It is very unhappy, but too late to be helped, the discovery we have made that we exist.—Emerson, “Experience”
We were born without our own knowledge or choice, by our parents coming together.—Justin Martyr, First Apology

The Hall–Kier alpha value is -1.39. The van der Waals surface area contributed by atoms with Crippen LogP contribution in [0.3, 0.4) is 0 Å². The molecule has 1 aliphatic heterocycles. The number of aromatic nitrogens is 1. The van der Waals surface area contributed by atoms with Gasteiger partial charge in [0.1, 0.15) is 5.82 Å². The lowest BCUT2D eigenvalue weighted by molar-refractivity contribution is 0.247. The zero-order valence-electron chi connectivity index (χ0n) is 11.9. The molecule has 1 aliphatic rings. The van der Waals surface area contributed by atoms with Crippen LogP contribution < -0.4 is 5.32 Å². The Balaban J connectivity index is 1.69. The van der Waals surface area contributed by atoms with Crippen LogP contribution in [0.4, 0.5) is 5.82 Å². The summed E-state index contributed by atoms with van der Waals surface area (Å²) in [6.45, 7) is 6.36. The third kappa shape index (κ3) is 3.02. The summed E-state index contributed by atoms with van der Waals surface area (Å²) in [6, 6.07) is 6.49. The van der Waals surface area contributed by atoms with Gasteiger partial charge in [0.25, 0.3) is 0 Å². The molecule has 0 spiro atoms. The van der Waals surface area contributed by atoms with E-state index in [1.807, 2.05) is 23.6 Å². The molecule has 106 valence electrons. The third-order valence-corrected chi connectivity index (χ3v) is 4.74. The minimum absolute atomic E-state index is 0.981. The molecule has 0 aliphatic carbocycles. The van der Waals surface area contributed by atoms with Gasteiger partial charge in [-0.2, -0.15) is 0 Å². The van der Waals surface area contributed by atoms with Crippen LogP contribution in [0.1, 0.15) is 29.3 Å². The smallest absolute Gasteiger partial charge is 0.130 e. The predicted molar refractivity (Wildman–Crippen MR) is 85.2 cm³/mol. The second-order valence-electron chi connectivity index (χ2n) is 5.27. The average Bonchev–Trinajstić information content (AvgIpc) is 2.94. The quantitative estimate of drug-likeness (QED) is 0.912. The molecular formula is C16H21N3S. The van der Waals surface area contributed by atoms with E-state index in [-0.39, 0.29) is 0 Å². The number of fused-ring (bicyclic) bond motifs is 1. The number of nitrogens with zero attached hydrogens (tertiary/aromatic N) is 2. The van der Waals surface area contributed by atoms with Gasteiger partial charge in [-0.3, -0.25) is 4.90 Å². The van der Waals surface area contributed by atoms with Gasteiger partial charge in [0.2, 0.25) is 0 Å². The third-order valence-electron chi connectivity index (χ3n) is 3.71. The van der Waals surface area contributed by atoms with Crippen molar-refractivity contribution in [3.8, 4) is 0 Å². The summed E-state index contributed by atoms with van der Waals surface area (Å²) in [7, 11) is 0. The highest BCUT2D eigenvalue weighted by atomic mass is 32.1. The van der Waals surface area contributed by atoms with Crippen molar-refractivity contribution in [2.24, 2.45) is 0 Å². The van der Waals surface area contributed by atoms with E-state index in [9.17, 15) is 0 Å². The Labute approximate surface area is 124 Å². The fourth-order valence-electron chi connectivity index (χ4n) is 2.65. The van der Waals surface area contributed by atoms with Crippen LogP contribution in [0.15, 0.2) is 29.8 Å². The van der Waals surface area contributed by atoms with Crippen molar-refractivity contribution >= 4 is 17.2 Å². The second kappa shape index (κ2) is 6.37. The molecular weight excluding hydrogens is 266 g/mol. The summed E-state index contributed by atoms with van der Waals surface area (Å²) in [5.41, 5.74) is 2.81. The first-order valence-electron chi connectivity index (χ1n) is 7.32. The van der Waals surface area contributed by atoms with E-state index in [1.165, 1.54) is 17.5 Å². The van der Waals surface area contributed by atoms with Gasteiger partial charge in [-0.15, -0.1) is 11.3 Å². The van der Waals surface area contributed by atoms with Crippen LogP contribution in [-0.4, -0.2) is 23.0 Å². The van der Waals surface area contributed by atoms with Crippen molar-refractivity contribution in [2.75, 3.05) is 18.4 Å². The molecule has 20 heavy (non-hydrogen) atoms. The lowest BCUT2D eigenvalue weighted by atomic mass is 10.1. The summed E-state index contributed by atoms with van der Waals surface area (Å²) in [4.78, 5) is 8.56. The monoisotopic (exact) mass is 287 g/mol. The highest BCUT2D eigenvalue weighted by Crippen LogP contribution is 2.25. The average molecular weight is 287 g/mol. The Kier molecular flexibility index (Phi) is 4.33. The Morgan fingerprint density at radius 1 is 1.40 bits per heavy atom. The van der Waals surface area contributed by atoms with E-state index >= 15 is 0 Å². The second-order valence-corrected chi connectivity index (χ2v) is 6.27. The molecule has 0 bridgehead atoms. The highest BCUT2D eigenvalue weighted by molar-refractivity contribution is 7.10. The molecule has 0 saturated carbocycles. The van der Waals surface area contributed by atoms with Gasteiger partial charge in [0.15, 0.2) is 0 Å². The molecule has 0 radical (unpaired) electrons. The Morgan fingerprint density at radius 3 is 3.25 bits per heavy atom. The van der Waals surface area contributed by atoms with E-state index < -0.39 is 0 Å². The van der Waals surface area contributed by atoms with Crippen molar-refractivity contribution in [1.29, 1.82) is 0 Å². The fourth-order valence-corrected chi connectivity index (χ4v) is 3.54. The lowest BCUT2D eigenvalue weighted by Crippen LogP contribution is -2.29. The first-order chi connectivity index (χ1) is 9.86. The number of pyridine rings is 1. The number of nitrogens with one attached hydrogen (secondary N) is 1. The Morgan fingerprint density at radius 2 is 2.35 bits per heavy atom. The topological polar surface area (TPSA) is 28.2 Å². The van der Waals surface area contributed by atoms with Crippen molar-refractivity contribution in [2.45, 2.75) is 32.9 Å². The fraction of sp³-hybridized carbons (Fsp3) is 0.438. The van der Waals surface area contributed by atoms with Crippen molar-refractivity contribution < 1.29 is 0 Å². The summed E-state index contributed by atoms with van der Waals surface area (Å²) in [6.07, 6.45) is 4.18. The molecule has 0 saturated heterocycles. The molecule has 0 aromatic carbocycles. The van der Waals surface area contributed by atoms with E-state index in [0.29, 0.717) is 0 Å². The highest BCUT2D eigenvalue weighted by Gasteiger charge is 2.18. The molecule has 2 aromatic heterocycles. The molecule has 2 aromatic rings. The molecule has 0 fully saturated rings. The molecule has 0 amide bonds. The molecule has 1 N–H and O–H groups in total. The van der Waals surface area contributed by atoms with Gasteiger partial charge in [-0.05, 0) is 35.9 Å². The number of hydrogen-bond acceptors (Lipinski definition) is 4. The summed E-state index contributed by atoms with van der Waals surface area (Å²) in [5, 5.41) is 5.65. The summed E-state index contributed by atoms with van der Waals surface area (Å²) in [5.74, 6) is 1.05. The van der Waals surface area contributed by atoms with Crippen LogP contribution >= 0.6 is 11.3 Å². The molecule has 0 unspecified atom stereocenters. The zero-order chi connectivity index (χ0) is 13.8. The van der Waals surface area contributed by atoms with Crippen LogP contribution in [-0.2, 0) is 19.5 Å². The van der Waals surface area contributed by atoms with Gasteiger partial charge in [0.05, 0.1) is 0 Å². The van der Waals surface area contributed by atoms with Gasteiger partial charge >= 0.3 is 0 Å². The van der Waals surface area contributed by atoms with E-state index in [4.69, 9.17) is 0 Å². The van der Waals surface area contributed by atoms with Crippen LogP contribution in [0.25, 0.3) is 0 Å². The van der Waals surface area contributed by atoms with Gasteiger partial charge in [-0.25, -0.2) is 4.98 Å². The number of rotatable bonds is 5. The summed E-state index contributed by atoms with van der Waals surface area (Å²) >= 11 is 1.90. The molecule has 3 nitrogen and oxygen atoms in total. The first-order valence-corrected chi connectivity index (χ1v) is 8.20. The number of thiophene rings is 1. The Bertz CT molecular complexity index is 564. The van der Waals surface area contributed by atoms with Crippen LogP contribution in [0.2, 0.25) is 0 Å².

In discussing the impact of traumatic experience on the workings of memory, Bessel van der Kolk and Onno van der Hart challenge one of the central tenets of Freudian psychoanalysis—the concept of repression— at least as it relates to trauma. Like Freud, especially from the writing of Beyond the Pleasure Principle (1920) onward, van der Kolk and van der Hart are interested “in the role of overwhelming experiences on the development of psychopathology” (158). But against Freud’s theory of repression as a response to trauma, they offer a new way of understanding what it means for the traumatized psyche not to be able to lay claim to a past experience in the form of a conscious relation to it.